It does have some interesting lines, though, just look past the puckered and wrinkled mess on the model.  If they did not offer line drawings, I would have run away from this as fast as I could, but upon close inspection, I really like the dropped shoulder, and a button-front frock is always nice.
Continuing with the ridiculous . . . anyone looking for costume ideas for a production of Li'l Abner?  Because I have found your updated Daisy Mae look!  Okay, so she wore polka dots, but that is the flavor I'm getting from this shirt.  Maybe Daisy Duke?  The actual pattern, M7753, is not as terrible as you might think from this example, but yoinks, what were they thinking?!? The addition of the horsehair braid with this print makes it look like the fabric was purchased at a party supply store and is made from a disposable plastic tablecloth.

Now this is what you do with gingham, people!  The illustration is adorable on the pattern envelope of M7752.  So cute, in fact, that it almost makes me want to purchase the pattern, even though I really don't need another cute sun top.
Speaking of adorable illustrated prints . . .

The McCall Company really are trying to make their catalog look more fashiony.  I hope this continues.  Do I need this pattern?  No.  But those back details look like super cute dresses from the 1960s.

And while I do not have a place or the confidence to wear something this midriff baring, this outfit makes me wish I was.  I don't even like yellow, so why am I so drawn to this look?  It must be the ruffles.

Speaking of ruffles, I also really like this dress.  Even the Angelina Jolie-esque thigh-out-to-there pose is not putting me off M7745.  I think it has a lot to due with the lovely floral fabric (don't break my heart and tell me it's poly).  Wrap dresses can be quite irritating to wear, but I do like that off the shoulder flounce.

So, nothing that will have me rushing out to JoAnns to purchase my own copy, but I am intrigued by a couple of the new designs.  Or am I being distracted by the new photography locations?  Do you have any new favorites?

[Click on image for source]

Friday, March 16, 2018

And in other news, my iron and clapper continue to get a workout.

Back to my wool coat.

I am trying to be better about trimming stray threads as I go.  Now that I am in a new sewing room setup, I believe I am going to have to make myself one of those thread catcher things.  Perhaps that will motivate me to keep clipping those threads!

There is one tricky spot on this design that requires clipping to stitch the bodice front dart which happens on the front facing and on the coat front.  I used my trusty gusset reinforcement trick and used another scrap of silk organza (I am getting low on my stash - it's amazing how often that stuff comes in handy!).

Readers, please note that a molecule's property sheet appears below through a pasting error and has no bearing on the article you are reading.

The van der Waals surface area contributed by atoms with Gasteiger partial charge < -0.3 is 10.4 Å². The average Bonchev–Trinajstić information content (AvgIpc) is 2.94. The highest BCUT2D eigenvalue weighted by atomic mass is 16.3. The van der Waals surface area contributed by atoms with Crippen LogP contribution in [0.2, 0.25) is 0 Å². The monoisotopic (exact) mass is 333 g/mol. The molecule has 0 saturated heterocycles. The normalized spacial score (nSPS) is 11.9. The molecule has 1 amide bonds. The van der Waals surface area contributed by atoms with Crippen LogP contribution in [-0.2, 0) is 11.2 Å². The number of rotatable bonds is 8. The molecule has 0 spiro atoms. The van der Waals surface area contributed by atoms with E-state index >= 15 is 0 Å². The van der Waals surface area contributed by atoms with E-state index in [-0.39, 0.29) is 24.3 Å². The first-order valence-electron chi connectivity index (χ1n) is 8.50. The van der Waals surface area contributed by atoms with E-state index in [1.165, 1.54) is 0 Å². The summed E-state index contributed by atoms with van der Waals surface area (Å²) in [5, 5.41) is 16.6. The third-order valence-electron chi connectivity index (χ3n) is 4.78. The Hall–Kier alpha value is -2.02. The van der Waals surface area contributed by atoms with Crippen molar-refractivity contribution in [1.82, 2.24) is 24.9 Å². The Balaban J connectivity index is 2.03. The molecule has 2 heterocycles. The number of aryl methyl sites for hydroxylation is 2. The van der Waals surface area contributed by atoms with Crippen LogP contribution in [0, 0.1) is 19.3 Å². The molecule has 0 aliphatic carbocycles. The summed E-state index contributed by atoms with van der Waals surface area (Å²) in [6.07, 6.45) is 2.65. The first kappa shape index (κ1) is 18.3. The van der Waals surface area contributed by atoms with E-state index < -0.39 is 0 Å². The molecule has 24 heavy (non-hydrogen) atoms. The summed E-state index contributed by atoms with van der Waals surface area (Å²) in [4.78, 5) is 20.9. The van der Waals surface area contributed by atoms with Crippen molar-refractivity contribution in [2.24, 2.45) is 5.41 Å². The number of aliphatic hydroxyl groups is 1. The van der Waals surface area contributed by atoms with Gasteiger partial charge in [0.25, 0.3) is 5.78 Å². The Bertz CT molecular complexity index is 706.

Because this wool has a very loose weave, I added another layer of protection with a dab of fray check.  Miraculously, this fabric does not seem to shred that easily, but I don't want to have an issue with this clip down the line.  Someday I will have a project that is suited to arrow tacks, but for now, this is the route I am going.

Because of all the bulk, I also decided to open the top half of the dart and press the heck out of that thing.

The instructions suggest reinforcing the opening edge with a length of twill tape.

I went ahead with it, although I am not sure that this stable fabric really requires that step.  But it can't do any harm.  The tape will be caught up in the seam that connects the facing to the coat.

Speaking of seams . . .

This is probably the thickest fabric I have every worked with, and it continues to require a lot of time at the ironing board.

Each seam is pressed flat to set the stitches.

Next, it is pressed open.

And then, it is pressed in the open position with added pressure of the clapper.  Sometimes I did this more than once.

I can't say enough about this sewing tool.  There is no way that any iron would be able to press these thick layers flat without it.

I also added a few more catch-stitches at seam junctures to help keep everything in place.

I have definitely had a workout hauling this thing back and forth between the machine, the table, and the ironing board!  But I believe all that extra work will be worth the effort.

I went with a fusible interfacing because a sew-in seemed like the wrong choice.

Unfortunately, the stuff started to bubble as soon as I started moving those pieces around, even though I let those pieces cool completely before moving them during the fusing.  Does anyone have suggestions on a good fusible?

But other than that hiccup, everything else went together without much trouble.

I added a bit of width to the cuffs.

The sleeves start to flare out from the hemline, but the cuff pieces are a rectangle.  This means that the cuff is smaller than part of the sleeve.  It was not such an issue with my drapey blue coat, but I expected it might be with this thick coating.

So far, it seems to be working!